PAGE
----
14. Nov 4, 2012 #13
    Actually I'm going with his teacher (again) now. The ropes cause moments on both pulleys but that gets accounted for in the [itex]\frac{1}{2}[/itex]IbW2+[itex]\frac{1}{2}[/itex]IaW2 terms. The rotational positions of the pulleys don't have different energy levels so no Mdθ terms are needed in this case I feel. Quick analogy: if you push a block on a frictionless horizontal surface, all the work done goes into KE. Similar for the pulleys.
    What do you think PhantomJay? Mdθ terms still needed?
    Edit: I see. You can use the moment to calculate how much work is done on the pulleys. The problem is the moment is unknown because the ropes that go around the pulleys change tension some. Simpler to go from the work put into the whole system becomes PE, KE, and rotationalKE in this linked system. Mdθ will come up in different methods.
    Last edited: Nov 4, 2012
  15. Nov 4, 2012 #14
    Phantom Jay correctly pointed out missing negative signs because gravity force is down. Found something else too though. In your attached work and in this equation, the distances traveled are messed up some. Notice that the rope end with the force travels the farthest. It does not travel the same distance as pulley B which is what you have in your equation. FA should be 2*FA (if I understand correctly that F is the tension).
    Agree zack7?
    Last edited: Nov 4, 2012
  16. Nov 4, 2012 #15
    Yup that makes sense and after incorporating the negative and the distance traveled, I am getting close to the answer but still am no able to find one. It seems it I am missing a term or I am not doing the work done part properly.
  17. Nov 4, 2012 #16
    I looked at your formula on the computer screen and plugged it into the my TI-89 and used the solve function and got 1.77776. Worked for me. I would rewrite you equation with corrections. I think your subscript on a moment of inertia might be incorrect. And the way the linear velocity terms are written could lead to error. (mc)V2f+[itex]\frac{1}{2}[/itex]mbv2f. Note that Vf does not equal vf here.
    Similar issue on W and W. Those two are different but with same variable. Caution caution caution on that.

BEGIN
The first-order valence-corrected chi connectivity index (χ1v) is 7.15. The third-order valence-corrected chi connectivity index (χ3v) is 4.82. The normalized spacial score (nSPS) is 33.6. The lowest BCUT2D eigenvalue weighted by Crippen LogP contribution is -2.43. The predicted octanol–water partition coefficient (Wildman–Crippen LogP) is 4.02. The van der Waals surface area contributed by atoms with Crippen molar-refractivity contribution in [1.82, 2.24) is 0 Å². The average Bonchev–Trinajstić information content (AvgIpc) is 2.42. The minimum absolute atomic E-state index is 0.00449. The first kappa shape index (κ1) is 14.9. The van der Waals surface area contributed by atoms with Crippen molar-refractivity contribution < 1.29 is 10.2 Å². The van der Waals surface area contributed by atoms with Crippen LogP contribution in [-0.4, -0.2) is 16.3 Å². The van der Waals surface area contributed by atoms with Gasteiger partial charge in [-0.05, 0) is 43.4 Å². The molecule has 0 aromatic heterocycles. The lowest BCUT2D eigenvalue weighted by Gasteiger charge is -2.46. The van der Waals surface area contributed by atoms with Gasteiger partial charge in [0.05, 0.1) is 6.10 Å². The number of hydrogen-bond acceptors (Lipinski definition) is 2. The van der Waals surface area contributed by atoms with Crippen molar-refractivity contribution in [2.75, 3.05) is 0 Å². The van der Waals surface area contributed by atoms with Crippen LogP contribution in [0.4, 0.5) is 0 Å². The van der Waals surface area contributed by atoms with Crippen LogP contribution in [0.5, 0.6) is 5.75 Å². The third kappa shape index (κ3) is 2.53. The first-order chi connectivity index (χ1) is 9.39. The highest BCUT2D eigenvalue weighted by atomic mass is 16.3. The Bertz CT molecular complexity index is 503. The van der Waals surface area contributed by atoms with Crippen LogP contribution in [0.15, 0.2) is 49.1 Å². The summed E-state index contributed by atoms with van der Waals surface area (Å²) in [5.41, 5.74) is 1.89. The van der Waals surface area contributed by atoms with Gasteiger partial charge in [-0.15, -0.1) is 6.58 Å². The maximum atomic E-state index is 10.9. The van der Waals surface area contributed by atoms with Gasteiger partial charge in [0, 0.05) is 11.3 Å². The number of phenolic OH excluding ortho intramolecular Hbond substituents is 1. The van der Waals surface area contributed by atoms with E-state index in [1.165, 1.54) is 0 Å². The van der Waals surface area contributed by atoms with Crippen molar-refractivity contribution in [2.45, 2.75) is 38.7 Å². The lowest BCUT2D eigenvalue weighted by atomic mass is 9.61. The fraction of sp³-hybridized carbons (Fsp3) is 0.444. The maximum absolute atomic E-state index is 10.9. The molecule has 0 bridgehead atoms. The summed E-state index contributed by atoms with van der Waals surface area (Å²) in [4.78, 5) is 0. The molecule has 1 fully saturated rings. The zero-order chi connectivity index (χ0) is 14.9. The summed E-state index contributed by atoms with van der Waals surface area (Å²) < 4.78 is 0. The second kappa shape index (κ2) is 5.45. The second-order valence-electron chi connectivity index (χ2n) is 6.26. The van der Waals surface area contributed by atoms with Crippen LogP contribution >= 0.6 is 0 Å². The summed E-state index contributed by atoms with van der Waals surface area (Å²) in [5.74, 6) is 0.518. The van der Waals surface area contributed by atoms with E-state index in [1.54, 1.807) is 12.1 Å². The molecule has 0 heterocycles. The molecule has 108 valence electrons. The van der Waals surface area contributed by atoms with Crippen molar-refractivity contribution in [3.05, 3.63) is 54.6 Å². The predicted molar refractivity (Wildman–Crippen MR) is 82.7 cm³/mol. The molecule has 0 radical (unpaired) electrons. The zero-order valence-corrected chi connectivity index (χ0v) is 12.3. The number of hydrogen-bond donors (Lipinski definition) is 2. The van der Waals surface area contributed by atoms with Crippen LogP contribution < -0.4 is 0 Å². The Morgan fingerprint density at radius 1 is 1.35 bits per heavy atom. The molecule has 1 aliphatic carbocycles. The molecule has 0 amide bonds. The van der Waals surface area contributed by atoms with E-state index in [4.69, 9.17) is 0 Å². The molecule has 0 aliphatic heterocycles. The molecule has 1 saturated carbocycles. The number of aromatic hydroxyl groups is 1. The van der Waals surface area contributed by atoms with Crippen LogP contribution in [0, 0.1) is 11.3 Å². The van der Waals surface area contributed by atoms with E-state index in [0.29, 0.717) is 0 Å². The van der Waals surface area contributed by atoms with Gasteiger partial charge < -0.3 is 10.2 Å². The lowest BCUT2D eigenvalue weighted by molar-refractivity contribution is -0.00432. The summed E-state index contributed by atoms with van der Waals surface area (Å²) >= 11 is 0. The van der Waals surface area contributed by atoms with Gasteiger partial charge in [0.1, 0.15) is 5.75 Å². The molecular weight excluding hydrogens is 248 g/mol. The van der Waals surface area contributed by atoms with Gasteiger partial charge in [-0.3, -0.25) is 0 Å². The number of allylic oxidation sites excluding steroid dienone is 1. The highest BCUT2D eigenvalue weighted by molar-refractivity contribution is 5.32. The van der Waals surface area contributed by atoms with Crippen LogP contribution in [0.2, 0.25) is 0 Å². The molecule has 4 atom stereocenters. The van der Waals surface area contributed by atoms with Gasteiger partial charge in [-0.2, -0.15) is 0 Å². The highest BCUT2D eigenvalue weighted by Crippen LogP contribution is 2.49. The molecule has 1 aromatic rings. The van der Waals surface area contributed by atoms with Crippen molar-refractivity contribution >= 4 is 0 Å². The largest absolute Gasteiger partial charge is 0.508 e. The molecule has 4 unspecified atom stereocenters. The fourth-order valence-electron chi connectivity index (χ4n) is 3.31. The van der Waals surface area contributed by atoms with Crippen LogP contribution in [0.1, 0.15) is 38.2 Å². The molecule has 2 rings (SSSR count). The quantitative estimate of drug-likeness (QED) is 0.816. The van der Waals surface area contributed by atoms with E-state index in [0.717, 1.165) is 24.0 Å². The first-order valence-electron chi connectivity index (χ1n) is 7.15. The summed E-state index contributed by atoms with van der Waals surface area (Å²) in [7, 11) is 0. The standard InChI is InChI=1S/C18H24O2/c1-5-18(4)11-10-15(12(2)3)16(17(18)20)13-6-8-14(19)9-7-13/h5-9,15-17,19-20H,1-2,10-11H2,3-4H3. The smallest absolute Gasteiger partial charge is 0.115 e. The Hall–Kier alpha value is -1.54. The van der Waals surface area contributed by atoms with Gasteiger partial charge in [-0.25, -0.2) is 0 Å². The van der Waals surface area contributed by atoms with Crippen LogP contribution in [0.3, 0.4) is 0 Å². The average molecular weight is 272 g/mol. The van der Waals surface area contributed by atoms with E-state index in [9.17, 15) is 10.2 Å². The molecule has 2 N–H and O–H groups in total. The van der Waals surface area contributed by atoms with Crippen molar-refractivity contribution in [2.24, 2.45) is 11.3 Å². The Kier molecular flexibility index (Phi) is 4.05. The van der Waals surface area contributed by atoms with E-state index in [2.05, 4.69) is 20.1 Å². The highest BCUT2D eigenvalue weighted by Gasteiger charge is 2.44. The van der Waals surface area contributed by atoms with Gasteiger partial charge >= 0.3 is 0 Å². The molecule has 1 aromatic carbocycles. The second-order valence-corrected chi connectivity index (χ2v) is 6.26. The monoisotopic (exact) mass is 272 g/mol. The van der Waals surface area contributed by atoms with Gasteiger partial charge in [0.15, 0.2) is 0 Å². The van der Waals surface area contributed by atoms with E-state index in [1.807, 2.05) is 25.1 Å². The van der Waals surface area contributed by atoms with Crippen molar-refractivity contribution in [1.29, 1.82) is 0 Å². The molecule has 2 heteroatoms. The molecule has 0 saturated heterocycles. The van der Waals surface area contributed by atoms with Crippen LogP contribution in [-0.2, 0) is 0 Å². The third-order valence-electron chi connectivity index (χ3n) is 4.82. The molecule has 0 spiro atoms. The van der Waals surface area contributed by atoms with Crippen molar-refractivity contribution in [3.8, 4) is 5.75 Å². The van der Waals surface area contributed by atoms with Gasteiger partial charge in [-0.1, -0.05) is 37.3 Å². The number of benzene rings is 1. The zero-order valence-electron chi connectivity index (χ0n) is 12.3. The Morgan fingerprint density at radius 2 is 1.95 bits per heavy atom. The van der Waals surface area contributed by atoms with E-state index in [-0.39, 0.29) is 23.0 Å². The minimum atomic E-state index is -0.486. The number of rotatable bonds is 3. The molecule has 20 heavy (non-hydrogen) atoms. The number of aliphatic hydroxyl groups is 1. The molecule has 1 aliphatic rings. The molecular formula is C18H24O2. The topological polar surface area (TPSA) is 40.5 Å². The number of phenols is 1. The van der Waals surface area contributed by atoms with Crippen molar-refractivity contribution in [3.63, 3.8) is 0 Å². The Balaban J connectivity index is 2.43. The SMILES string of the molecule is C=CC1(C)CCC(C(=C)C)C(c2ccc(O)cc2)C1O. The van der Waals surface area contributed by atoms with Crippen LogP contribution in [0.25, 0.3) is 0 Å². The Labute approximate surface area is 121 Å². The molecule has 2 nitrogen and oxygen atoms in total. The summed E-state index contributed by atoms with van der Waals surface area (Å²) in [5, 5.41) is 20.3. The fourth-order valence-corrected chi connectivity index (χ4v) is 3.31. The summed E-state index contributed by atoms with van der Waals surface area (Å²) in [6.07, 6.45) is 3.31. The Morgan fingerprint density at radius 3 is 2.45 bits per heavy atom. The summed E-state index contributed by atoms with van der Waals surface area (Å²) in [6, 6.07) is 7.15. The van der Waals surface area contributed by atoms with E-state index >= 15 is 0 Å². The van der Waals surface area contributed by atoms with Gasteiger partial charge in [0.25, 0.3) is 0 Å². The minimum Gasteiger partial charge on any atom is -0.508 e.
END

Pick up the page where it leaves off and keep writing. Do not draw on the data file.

Last edited: Nov 4, 2012
  18. Nov 4, 2012 #17
    The W for the pulley from the bottom would be [itex]\frac{v}{2R}[/itex] and the other [itex]\frac{v}{R}[/itex]


    Is that how you did it ? I did it this way and got 1.265

    At first even for my kinematics approach I got 1.777 when I used d=d but I thought it would move half of the rope therefore d= d/2 , which is how I got the 1.25 and I am getting 1.26 using the approach above.
    Last edited: Nov 4, 2012
  19. Nov 4, 2012 #18
    Here is my other method:
    The letters in the picture mean tensions.
    k=mass pulley. l=mass of the hanging mass. AA=acceleration of A and hanging mass. AB=acceleration of B. Parentheses often used as multiplication.
    I drew a free body diagram (of both pulleys) with linear inertial force and rotational inertia force. I used the picture to do the sum of y forces which equals 0. This gives two equations.
    Now (T-H)r=a torque=I(alphaB)=I(AB/r) which means H=-(I*AB/r^2-T)
    and (U-E)r=I(AA/r) which means E=-(I*AA/r^2-U)
    and AB=2*AA
    Using a some sort of solver
    AA=3.16045 ft/s^2 and U=16.7852 lb
    means AB=6.3209 ft/s^2
    position=.5*.5 which means t=.281252 sec
    which means velocity=1.77777 ft/s which agrees as it should

    Attached Files:

  20. Nov 4, 2012 #19
    A .01 difference could be rounding but I don't think 1.265 or 1.25 is correct.
    Also I tried solving the new equation and I got 1.016 (and 1.295 with a slight change) but never 1.265. Solving mistake??
    You put a 2 before Vf which should be .5 and should be (.5*Vf)^2 not 2*Vf^2 and not (2*Vf)^2.
  21. Nov 4, 2012 #20
    Yup the velocity should be 1.77, but I just can't seem to get it with the equation below

    The W for the pulley from the bottom would be [itex]\frac{v}{2R}[/itex] and the other [itex]\frac{v}{R}[/itex]